Home | Contact | Imprint | SitemapDeutschEnglish
NIM nanosystems initiative munich

Monday, 21 June, 2010

The world´s smallest building site

Tensegrity model on the nanometer scale

Light as a veil the tent roof of the Munich Olympic stadium seems to rest on the columns of the Munich Olympic stadium. Its construction proves that stable building is possible even with low material expense. It is the optimal stress distribution that really matters: compression-resistent and tension-stable building elements have to be arranged and connected in a way that pressure and tension can balance within the system. Thereby the whole object is able to stabilise itself. The english made-up expression for this principle is „tensegrity“, a combination of tension and integrity. The world smallest artificial tensegrity structures are Tim Liedl´s topic of research. Since 2009 Liedl is professor for physics at the Ludwig-Maximilans-Universität München and member of the cluster of excellence "Nanosystems Initiative Munich" (NIM). During a research period at the Harvard Medical School, Boston, Tim Liedl and his local colleagues were able to rebuild a tensegrity model on the nanometer scale for the first time.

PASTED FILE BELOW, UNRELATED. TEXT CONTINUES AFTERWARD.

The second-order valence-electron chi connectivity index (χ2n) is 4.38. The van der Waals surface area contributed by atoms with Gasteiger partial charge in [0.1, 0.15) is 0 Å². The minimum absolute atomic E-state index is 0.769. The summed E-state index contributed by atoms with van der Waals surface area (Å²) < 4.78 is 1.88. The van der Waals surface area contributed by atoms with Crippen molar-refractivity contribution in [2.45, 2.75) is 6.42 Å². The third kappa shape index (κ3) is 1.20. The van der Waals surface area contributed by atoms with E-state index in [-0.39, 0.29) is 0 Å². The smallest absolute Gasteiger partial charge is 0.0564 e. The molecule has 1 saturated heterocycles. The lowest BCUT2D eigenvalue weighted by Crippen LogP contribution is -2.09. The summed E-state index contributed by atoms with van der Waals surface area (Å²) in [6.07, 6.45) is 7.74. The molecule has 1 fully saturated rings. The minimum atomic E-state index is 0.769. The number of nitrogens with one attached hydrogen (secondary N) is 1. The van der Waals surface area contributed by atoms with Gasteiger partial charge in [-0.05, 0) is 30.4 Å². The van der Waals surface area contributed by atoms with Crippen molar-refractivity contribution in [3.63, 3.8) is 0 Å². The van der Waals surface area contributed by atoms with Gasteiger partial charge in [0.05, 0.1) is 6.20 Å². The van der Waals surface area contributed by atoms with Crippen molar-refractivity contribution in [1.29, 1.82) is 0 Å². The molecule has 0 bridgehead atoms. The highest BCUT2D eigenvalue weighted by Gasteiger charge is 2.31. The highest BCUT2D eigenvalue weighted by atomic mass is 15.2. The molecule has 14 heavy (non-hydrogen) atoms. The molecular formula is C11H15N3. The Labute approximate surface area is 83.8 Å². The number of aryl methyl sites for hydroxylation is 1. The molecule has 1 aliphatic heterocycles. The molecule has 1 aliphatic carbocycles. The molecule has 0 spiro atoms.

To complete press release

See corresponding talk (22/07/2010)

To original publication




About NIM:

Dr. Peter Sonntag
General Manager

Phone: +49 (89) 2180 6794

Opens window for sending emailpeter.sonntag(at)lmu.de


About science:

Dr. Birgit Ziller
Public Outreach Manager

Phone: +49 (89) 2180 5091

Opens window for sending emailbirgit.ziller(at)lmu.de

Dr. Isabella Almstätter
Public Outreach Manager

Phone: +49 (89) 2180 5091

Opens window for sending emailisabella.almstaetter



print to top